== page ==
And now, Ranald," said Dalgelty,," strip, thy purpose of having it supposed that he was engaged upper garment-thy plaid I mean, Ranald, and in ii in attendance upon divine worship, when, in fact, ke will I muffle the M'Callum More, and make of him, was absent upon his secular affairs. There was no for a time, a Child of the Mist;-Nay, I must bring it other person in the seat; for the family of the Marover your head, my lord, so as to secure us against quis,-such was the high state maintained in those your mistimed clamour.-So, now he is sufficiently days, - sate during service in another gallery, placed muffled ;-hold down your hands, or, by Heaven, I somewhat lower than that of the great man himself. will stab you to the heart with your own dagget! This being the case, Captain Dalgetty ventured to nay, you shall be bound with nothing less than silk, ensconce himself in the gallery, of which he carefully as your quality deserves.--So, now he is secure till secured the door. some one comes to relieve him. If he ordered us a Never (although the expression be a bold one) was late dinner, Ranald, he is like to be the sufferer;- a sermon listened to with more impatience, and less at what hour, my good Ranald, did the jailer usually edification, on the part of one, at least, of the audi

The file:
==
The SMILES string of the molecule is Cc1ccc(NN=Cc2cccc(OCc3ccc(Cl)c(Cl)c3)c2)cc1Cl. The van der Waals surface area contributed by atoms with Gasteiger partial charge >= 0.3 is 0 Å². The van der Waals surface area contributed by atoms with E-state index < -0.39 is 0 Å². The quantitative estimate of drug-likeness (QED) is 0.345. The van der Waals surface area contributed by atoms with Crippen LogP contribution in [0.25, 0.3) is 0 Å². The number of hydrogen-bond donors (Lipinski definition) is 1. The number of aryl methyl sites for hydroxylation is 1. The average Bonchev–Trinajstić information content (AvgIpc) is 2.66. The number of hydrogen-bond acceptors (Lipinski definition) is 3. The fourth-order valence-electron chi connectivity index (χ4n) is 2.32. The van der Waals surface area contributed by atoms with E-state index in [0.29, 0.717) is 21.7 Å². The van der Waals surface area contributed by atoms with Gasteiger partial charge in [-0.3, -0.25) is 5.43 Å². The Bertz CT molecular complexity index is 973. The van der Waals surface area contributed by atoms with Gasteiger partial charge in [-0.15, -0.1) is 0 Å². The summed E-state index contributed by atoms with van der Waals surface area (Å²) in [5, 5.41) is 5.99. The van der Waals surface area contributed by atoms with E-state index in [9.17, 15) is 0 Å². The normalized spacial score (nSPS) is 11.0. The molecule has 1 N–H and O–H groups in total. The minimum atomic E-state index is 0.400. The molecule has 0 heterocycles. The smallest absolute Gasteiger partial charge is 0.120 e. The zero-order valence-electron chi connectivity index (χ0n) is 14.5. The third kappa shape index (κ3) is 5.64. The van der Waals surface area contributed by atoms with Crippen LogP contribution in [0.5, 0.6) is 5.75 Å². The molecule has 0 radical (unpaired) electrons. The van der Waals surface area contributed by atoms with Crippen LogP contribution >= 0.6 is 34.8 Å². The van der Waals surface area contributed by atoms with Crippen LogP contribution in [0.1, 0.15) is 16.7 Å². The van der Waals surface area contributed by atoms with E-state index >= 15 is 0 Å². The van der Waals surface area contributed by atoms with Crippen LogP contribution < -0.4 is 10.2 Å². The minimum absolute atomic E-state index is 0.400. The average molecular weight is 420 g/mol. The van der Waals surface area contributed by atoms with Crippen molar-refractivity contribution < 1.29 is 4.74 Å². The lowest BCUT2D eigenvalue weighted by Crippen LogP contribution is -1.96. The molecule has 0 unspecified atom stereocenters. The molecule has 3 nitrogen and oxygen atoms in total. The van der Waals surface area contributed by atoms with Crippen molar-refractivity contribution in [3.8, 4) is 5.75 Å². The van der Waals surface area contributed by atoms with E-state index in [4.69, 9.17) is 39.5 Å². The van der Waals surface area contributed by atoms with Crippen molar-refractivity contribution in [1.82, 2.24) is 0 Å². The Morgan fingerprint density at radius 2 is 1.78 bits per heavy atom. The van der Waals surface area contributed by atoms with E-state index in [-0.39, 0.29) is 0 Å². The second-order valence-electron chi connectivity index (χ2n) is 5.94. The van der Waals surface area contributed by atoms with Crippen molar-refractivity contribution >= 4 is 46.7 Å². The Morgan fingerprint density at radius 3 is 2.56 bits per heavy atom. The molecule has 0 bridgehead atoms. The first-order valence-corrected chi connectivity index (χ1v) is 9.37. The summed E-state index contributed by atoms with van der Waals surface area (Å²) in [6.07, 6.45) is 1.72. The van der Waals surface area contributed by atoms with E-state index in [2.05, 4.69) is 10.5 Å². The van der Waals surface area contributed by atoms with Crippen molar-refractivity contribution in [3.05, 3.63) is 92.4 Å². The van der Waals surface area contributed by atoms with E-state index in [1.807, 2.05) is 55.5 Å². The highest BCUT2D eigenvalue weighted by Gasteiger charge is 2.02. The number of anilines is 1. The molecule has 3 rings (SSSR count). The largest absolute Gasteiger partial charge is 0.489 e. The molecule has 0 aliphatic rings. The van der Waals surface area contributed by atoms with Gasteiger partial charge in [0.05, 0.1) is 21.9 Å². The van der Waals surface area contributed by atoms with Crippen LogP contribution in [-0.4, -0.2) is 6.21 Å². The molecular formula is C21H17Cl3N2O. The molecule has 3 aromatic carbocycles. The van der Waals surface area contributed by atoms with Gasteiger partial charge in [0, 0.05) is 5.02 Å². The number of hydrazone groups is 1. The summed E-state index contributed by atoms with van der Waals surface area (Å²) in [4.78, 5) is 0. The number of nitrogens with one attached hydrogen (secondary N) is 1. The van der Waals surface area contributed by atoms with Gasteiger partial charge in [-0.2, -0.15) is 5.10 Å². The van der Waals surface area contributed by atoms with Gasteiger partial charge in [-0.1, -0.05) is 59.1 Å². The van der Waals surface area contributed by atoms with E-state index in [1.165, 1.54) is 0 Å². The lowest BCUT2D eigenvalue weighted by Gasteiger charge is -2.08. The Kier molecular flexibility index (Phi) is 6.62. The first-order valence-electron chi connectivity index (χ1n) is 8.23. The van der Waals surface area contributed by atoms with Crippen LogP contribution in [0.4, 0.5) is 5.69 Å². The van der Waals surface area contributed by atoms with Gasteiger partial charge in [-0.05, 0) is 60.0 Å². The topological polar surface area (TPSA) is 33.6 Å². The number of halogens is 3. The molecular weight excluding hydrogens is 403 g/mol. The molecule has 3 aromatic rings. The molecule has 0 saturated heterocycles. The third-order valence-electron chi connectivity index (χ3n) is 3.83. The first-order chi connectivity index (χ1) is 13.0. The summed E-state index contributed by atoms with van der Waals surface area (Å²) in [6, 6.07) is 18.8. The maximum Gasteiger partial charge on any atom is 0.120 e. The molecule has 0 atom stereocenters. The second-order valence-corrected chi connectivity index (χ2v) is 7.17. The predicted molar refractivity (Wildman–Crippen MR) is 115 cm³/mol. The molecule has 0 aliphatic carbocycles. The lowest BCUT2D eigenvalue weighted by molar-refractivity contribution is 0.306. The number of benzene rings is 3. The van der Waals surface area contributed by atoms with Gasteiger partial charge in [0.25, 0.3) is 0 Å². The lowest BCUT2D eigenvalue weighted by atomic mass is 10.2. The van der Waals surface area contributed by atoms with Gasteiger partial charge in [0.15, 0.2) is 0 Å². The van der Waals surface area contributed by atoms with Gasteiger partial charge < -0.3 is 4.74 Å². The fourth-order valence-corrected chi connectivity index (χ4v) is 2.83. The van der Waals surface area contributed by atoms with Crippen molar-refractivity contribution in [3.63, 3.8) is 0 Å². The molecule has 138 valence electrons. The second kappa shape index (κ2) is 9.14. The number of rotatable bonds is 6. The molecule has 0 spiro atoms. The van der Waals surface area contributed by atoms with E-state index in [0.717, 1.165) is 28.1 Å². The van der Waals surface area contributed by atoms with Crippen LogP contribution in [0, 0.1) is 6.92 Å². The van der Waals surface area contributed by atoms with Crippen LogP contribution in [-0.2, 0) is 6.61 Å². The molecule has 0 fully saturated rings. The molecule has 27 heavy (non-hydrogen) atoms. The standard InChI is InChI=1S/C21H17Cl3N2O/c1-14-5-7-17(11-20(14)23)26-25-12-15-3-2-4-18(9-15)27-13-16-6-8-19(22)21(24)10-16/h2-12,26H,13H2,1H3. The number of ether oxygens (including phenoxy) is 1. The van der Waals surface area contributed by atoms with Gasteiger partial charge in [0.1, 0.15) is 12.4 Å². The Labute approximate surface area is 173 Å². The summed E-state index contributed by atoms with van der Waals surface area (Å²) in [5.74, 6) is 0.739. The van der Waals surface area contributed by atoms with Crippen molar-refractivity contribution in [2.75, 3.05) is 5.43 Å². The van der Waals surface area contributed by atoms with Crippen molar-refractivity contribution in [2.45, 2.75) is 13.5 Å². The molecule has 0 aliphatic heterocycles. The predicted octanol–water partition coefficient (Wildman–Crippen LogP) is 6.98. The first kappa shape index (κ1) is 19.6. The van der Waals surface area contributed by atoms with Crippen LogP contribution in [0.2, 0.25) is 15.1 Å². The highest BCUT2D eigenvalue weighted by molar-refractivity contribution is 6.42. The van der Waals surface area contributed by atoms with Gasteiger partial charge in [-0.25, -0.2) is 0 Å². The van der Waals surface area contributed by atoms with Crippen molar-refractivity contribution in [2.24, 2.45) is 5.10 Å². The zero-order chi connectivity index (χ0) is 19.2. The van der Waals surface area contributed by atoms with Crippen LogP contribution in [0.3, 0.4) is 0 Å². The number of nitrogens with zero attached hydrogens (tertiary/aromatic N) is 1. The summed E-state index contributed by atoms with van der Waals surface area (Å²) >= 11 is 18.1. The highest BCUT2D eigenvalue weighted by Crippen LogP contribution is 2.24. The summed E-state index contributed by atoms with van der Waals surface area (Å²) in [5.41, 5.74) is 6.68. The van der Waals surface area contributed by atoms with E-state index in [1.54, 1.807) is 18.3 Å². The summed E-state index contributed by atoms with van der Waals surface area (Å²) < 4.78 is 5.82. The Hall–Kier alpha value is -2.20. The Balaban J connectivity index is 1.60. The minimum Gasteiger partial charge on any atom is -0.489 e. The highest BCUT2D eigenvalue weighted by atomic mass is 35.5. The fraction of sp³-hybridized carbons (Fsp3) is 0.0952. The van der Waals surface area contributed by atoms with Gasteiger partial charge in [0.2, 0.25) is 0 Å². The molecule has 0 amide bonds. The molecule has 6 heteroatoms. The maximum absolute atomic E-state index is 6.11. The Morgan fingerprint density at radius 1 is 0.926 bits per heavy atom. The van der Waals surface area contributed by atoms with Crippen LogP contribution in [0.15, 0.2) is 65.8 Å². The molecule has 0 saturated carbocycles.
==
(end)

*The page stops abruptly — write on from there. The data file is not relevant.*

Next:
The Captain heard sirteenthly-seventeenthNever till the sun was beneath the westerı wave," ly-eighteenthly, and to conclude, with a sort of feel said MacEagh.

Then, my friend, we shall have three hours good," ing like protracted despair. But no man can lecture said the cautious Captain. "In the mean time, let * The precarious state of the feudal nobles introduced a great us labour for your liberation."